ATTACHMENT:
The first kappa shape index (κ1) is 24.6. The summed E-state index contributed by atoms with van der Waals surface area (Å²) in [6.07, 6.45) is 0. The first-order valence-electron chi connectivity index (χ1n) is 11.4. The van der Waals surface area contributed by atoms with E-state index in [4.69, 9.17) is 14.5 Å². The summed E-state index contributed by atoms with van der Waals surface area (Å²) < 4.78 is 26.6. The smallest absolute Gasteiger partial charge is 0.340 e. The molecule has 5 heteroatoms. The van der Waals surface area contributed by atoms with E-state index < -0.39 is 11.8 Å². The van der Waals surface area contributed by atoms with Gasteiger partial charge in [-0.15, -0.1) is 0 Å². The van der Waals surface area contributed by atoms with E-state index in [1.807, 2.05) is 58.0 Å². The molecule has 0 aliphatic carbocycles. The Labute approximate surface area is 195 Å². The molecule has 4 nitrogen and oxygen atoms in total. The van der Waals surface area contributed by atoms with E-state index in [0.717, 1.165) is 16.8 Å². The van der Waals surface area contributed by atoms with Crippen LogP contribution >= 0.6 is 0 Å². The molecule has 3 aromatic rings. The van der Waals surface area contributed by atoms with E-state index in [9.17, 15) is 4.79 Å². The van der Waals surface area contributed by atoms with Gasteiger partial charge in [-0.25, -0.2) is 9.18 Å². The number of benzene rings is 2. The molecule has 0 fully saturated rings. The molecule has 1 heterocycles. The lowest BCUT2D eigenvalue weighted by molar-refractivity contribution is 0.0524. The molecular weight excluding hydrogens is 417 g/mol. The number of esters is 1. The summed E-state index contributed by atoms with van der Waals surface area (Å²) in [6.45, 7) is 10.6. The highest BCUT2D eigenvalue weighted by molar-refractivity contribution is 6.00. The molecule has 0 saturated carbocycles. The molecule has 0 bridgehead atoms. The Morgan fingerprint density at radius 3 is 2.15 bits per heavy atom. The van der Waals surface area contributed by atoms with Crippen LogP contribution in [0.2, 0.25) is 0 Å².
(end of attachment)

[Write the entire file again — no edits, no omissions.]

The first kappa shape index (κ1) is 24.6. The summed E-state index contributed by atoms with van der Waals surface area (Å²) in [6.07, 6.45) is 0. The first-order valence-electron chi connectivity index (χ1n) is 11.4. The van der Waals surface area contributed by atoms with E-state index in [4.69, 9.17) is 14.5 Å². The summed E-state index contributed by atoms with van der Waals surface area (Å²) < 4.78 is 26.6. The smallest absolute Gasteiger partial charge is 0.340 e. The molecule has 5 heteroatoms. The van der Waals surface area contributed by atoms with E-state index < -0.39 is 11.8 Å². The van der Waals surface area contributed by atoms with Gasteiger partial charge in [-0.15, -0.1) is 0 Å². The van der Waals surface area contributed by atoms with E-state index in [1.807, 2.05) is 58.0 Å². The molecule has 0 aliphatic carbocycles. The Labute approximate surface area is 195 Å². The molecule has 4 nitrogen and oxygen atoms in total. The van der Waals surface area contributed by atoms with E-state index in [0.717, 1.165) is 16.8 Å². The van der Waals surface area contributed by atoms with Crippen LogP contribution >= 0.6 is 0 Å². The molecule has 3 aromatic rings. The van der Waals surface area contributed by atoms with E-state index in [9.17, 15) is 4.79 Å². The van der Waals surface area contributed by atoms with Gasteiger partial charge in [-0.25, -0.2) is 9.18 Å². The number of benzene rings is 2. The molecule has 0 fully saturated rings. The molecule has 1 heterocycles. The lowest BCUT2D eigenvalue weighted by molar-refractivity contribution is 0.0524. The molecular weight excluding hydrogens is 417 g/mol. The number of esters is 1. The summed E-state index contributed by atoms with van der Waals surface area (Å²) in [6.45, 7) is 10.6. The highest BCUT2D eigenvalue weighted by molar-refractivity contribution is 6.00. The molecule has 0 saturated carbocycles. The molecule has 0 bridgehead atoms. The Morgan fingerprint density at radius 3 is 2.15 bits per heavy atom. The van der Waals surface area contributed by atoms with Crippen LogP contribution in [0.2, 0.25) is 0 Å².